Tolkien wrote, "All that is gold does not glitter..." Stein wrote, "You will write if you will write without thinking of the result in terms of a result, but think of the writing in terms of discovery..." This blog comments on literary fiction as beheld by students of writing at Susquehanna University.
In a world where globalization runs rampant and writers are commonly identified by their nationality, we often don't consider American writers as such because they're so familiar to us. Richard Ford is one of the few exceptions, someone who is clearly American in many aspects (even though he claims that there is no difference between nationalities in writing). As Shelia Kohler says, his stories feel distinctly American. Like George Saunders, Ford discusses the idea of the American dream, but it's a different kind of American dream. Rather than the quiet desperation of the middle class, it's the clawing reach of the lower class, the ones not often written about.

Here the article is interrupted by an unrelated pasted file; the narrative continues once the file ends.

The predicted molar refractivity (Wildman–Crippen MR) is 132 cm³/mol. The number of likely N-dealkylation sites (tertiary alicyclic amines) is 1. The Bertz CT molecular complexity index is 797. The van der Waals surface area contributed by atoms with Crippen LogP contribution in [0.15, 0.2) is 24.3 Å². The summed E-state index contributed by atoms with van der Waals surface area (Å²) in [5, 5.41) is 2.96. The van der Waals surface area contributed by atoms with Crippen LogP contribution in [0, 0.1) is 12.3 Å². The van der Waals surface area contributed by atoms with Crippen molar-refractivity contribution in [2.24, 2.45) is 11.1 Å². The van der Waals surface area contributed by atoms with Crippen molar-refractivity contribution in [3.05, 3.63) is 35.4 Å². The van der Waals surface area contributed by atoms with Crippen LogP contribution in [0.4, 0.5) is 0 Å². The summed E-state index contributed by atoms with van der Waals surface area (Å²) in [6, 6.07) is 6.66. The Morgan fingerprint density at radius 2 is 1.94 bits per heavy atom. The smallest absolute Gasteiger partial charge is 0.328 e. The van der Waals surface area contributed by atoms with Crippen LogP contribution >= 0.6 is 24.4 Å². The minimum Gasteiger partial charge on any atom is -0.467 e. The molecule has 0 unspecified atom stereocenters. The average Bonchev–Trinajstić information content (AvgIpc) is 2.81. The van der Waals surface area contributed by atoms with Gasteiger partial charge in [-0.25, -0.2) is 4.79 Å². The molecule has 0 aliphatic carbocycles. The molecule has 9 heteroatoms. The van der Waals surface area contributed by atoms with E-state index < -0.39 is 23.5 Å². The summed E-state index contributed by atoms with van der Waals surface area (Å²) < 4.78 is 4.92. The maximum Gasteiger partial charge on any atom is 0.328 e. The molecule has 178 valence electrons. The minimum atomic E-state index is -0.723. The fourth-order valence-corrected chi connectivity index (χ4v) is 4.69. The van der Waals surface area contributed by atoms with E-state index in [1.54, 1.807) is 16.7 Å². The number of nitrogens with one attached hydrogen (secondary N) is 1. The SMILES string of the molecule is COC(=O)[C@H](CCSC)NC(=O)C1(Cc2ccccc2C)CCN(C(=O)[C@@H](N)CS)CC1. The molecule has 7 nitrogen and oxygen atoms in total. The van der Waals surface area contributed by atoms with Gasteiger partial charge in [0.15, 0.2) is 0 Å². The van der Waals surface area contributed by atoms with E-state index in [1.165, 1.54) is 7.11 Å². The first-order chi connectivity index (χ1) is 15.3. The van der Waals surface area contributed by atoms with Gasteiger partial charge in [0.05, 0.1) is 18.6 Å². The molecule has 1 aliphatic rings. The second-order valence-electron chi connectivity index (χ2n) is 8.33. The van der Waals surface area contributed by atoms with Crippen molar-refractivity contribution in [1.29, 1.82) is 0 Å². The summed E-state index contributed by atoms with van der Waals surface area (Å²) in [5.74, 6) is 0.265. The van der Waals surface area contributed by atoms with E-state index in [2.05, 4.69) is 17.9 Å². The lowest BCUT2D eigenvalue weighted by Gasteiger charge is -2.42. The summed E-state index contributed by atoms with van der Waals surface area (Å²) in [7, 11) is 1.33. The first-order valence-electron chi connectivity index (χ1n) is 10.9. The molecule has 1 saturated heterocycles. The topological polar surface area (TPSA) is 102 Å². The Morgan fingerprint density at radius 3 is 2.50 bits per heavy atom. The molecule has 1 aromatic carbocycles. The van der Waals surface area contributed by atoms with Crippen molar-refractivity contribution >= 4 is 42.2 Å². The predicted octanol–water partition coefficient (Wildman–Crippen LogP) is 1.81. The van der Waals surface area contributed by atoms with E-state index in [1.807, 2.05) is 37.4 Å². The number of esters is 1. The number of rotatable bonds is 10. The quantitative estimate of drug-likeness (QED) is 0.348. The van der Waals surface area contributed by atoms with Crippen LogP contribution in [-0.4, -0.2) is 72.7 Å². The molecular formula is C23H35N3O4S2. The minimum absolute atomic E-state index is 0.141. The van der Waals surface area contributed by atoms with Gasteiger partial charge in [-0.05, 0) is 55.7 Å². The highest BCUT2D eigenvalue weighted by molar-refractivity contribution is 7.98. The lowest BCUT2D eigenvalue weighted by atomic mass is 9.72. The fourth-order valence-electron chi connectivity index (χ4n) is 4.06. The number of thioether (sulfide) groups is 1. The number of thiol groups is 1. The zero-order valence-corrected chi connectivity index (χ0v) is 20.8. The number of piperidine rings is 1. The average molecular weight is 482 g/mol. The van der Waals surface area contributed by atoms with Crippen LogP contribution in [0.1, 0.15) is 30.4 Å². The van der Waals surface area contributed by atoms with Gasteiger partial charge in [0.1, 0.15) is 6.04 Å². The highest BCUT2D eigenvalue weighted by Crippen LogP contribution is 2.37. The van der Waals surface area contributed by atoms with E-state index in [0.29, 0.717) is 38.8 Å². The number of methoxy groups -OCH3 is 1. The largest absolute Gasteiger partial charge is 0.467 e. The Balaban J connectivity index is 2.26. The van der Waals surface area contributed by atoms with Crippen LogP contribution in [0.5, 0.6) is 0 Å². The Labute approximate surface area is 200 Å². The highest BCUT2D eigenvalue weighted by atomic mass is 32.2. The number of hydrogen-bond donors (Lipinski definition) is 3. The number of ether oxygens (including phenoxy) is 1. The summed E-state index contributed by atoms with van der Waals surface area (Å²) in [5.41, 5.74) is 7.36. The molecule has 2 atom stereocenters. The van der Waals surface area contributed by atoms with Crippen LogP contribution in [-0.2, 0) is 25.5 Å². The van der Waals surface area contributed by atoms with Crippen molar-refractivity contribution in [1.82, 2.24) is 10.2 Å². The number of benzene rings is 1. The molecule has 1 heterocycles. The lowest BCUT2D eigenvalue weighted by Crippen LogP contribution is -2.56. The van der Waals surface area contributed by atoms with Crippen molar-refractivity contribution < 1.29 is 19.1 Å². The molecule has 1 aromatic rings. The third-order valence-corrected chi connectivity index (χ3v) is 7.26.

Take "Rock Springs." Earl (a typically American name) spends the whole story trying to find something better, seeing it everywhere he goes, but it's still out of reach. The story is a classic example of what the American dream can be: nice cars, women, and exotic animals. But everything falls flat, empty.
Stories that reflect the American dream - and Americaness - reflect our desires and our problems. So if we look at Richard Ford as a mirror for America, what does it show? "Communist" and "Sweethearts" show the difficulty of relationships, popular in the dirty realism movement. The attempt and failure to connect with others, even those closest to us. The struggle of wanting what you can't have and knowing that you'll never have it.
What other elements of classic "American" life do these stories reflect? How are they "American?"